On January 9, 2022, Israel loosened several pandemic-related restrictions on the entry of foreign nationals. The country had previously relaxed its entry restrictions in November 2021 but re-imposed them only weeks later following the identification of the omicron variant. Under the new reopening guidelines, fully vaccinated foreign nationals, as well as some unvaccinated but recovered individuals, will be allowed to enter Israel. Continue Reading Israel Reopens Borders to Entry by Foreign Nationals
On December 31, 2021, the Chilean government extended and modified various border restrictions related to the COVID-19 pandemic. The government’s announcement extends the border restrictions through at least January 31, 2022.
On December 23, 2021, the Department of State announced that consular officers are now authorized to waive the in-person interview requirement for certain temporary work visa applicants who have petitions approved by U.S. Citizenship and Immigration Services (USCIS). This authorization will expire on December 31, 2022. Interviews may be waived for temporary workers applying for the following visa types: H-1, H-3, H-4, L, O, P, and Q. As the authorization requires a USCIS-approved petition, it does not appear to apply to individual visa applications submitted pursuant to approved “L” blankets. In order to qualify, an applicant must meet the following requirements:
Updated: December 21, 2021
Federal law requires that employers must properly complete Form I-9, Employment Eligibility Verification, for each worker hired to perform labor or services in the United States. The form documents that the employer took steps to verify the identity and employment authorization of the worker. Normally, the employer must physically examine each document submitted by the employee to determine whether it reasonably appears to be genuine and related to the person presenting it.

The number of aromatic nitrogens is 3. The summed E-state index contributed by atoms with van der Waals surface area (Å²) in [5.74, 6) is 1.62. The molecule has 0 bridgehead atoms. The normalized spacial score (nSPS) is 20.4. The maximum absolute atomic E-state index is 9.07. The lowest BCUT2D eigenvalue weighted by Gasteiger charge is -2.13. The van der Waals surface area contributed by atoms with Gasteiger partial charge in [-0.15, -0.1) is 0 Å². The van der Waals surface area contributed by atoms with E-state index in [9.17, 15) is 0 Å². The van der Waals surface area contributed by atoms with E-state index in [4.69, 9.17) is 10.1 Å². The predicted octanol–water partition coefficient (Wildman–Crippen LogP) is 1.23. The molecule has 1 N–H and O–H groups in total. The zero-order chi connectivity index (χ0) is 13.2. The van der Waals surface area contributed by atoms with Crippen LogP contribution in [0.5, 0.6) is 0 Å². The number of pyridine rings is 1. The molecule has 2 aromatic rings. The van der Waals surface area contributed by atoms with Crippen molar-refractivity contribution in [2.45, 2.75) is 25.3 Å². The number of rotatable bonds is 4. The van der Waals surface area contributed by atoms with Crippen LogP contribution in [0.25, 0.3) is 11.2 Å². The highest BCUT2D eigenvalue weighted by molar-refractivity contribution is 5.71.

Due to safety precautions implemented to protect communities from the coronavirus (COVID-19), the Department of Homeland Security (DHS) issued guidance in March 2020 that employers may temporarily postpone the in-person verification requirement with a remote inspection (e.g., video, fax, email). The announcement included instructions for annotating the Form I-9 when using the flexibility rules. Recently, DHS extended this policy through April 30, 2022.
The provision applies to employers and employees working remotely due to the COVID pandemic. Once operations resume, employers that inspected employee documents remotely must re‑examine those documents in-person. Accordingly, employers must keep track of those employees whose records must be reexamined when the provision expires.
After completing the Form I-9, employers enrolled in E‑Verify may electronically confirm the identity and employment eligibility of newly hired employees. E-Verify compares the data from the Form I-9 against government records. It is a free, online service administered by DHS and the Social Security Administration.
Due to the COVID-19 pandemic, DHS has created temporary policies for E-Verify and Form I-9 to help employers.